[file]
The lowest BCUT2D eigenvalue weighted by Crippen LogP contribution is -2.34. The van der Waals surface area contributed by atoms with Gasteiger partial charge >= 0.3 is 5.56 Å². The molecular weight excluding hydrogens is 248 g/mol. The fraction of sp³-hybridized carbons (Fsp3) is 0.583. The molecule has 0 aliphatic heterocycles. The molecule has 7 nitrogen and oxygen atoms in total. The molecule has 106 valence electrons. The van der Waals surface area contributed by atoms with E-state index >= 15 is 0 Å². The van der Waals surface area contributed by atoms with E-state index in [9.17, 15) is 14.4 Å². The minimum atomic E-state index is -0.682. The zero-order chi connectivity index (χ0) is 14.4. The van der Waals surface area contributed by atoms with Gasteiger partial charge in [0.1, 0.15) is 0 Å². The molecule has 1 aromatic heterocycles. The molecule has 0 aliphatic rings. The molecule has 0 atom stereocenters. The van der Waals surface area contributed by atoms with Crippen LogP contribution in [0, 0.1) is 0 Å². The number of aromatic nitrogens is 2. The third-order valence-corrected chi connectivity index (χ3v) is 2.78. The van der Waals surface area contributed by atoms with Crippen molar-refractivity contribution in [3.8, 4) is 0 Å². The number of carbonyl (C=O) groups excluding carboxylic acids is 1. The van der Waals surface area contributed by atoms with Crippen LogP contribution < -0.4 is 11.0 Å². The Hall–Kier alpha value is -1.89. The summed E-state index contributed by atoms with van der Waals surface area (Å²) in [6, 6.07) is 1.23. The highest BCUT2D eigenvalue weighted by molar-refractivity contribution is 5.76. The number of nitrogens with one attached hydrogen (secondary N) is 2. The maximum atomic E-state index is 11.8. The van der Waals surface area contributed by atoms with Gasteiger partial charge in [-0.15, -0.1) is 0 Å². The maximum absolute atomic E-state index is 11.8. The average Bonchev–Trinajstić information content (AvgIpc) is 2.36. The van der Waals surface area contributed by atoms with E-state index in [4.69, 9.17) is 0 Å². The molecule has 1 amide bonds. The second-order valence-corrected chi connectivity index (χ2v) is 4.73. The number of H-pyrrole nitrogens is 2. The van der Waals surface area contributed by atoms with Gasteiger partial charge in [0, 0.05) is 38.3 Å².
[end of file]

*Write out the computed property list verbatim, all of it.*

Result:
The lowest BCUT2D eigenvalue weighted by Crippen LogP contribution is -2.34. The van der Waals surface area contributed by atoms with Gasteiger partial charge >= 0.3 is 5.56 Å². The molecular weight excluding hydrogens is 248 g/mol. The fraction of sp³-hybridized carbons (Fsp3) is 0.583. The molecule has 0 aliphatic heterocycles. The molecule has 7 nitrogen and oxygen atoms in total. The molecule has 106 valence electrons. The van der Waals surface area contributed by atoms with E-state index >= 15 is 0 Å². The van der Waals surface area contributed by atoms with E-state index in [9.17, 15) is 14.4 Å². The minimum atomic E-state index is -0.682. The zero-order chi connectivity index (χ0) is 14.4. The van der Waals surface area contributed by atoms with Gasteiger partial charge in [0.1, 0.15) is 0 Å². The molecule has 1 aromatic heterocycles. The molecule has 0 aliphatic rings. The molecule has 0 atom stereocenters. The van der Waals surface area contributed by atoms with Crippen LogP contribution in [0, 0.1) is 0 Å². The number of aromatic nitrogens is 2. The third-order valence-corrected chi connectivity index (χ3v) is 2.78. The van der Waals surface area contributed by atoms with Crippen molar-refractivity contribution in [3.8, 4) is 0 Å². The number of carbonyl (C=O) groups excluding carboxylic acids is 1. The van der Waals surface area contributed by atoms with Crippen LogP contribution < -0.4 is 11.0 Å². The Hall–Kier alpha value is -1.89. The summed E-state index contributed by atoms with van der Waals surface area (Å²) in [6, 6.07) is 1.23. The highest BCUT2D eigenvalue weighted by molar-refractivity contribution is 5.76. The number of nitrogens with one attached hydrogen (secondary N) is 2. The maximum atomic E-state index is 11.8. The van der Waals surface area contributed by atoms with Gasteiger partial charge in [-0.15, -0.1) is 0 Å². The maximum absolute atomic E-state index is 11.8. The average Bonchev–Trinajstić information content (AvgIpc) is 2.36. The van der Waals surface area contributed by atoms with E-state index in [4.69, 9.17) is 0 Å². The molecule has 1 amide bonds. The second-order valence-corrected chi connectivity index (χ2v) is 4.73. The number of H-pyrrole nitrogens is 2. The van der Waals surface area contributed by atoms with Gasteiger partial charge in [0, 0.05) is 38.3 Å².